Writing Efficient UDFs Part 11 – Full-Column References in UDFs: Used Range is Slow

Excel users often find it convenient to use full-column references in formulas to avoid having to adjust the formulas every time new data is added. So when you write a User Defined Function (UDF) you can expect that sooner or later someone will try to use it with a full-column reference:


When Excel 2007 introduced the “Big Grid” with just over 1 million rows it became even more important to handle these full-column references efficiently. The standard way to handle this in a VBA UDF is to get the INTERSECT of the full-column reference and the used-range so that the UDF only has to process the part of the full-column that has actually been used. The example VBA code below does this intersection and then returns the smaller of the number of rows in the input range and the number of rows in the used range.

Public Function GetUsedRows(theRng As Range)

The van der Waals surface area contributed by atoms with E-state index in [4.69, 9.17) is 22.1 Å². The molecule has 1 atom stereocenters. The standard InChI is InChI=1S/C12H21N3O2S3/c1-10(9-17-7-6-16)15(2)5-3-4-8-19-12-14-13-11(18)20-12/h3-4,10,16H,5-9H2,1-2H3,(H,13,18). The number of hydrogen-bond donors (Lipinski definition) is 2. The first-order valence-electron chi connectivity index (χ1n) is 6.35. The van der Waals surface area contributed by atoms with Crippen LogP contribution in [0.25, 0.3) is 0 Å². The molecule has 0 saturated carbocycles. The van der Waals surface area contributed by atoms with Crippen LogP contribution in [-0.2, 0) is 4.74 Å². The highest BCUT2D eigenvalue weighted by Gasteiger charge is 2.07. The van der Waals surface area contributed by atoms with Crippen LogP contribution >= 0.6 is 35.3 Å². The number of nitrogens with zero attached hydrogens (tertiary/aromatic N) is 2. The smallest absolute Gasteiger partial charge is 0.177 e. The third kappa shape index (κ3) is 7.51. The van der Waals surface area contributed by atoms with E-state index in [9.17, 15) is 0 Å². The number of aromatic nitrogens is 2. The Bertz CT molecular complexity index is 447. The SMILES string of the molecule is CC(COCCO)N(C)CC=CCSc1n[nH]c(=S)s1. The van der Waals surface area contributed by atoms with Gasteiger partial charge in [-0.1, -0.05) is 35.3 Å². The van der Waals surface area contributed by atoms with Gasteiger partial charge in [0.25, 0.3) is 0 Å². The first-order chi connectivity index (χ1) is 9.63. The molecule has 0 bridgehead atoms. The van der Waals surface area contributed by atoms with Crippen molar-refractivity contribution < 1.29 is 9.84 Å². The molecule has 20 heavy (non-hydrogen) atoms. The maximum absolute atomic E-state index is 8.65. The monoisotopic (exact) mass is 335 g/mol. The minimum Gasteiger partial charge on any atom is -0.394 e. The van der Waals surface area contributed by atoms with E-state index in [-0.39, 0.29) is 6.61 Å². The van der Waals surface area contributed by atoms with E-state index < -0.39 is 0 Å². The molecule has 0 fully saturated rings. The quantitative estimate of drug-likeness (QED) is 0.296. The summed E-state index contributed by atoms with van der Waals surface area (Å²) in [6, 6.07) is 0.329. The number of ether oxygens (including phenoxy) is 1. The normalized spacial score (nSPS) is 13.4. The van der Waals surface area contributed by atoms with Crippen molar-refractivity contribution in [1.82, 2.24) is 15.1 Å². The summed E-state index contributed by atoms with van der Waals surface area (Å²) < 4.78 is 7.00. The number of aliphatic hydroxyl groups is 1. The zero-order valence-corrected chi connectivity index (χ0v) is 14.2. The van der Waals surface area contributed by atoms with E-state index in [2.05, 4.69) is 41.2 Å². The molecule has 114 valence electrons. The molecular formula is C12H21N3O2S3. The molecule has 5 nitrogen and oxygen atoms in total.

Dim oRng As Range
 Set oRng = Intersect(theRng, theRng.Parent.UsedRange)
 GetUsedRows = oRng.Rows.Count
 End Function

The parent of theRng is the worksheet that contains it, so theRng.Parent.UsedRange gets the used range of the worksheet you want.

Two problems with this technique are:

  • Getting the Used Range can be slow.
  • The XLL interface does not have a direct way to access the Used Range, so you have to get it via a single-thread-locked COM call. (More on this later).

So just how slow is it to get the used Range?

I created a very simple UDF and timed the calculation of 1000 calls to this UDF for filled used ranges of between 10K rows and 640K rows.

Public Function CountUsedRows()
 CountUsedRows = ActiveSheet.UsedRange.Rows.Count
 End Function

It turns out that the time taken to execute this UDF is a linear function of the number of used rows in the used range.


And its quite slow, 1000 calls to this UDF with 640K rows of data takes 33 seconds!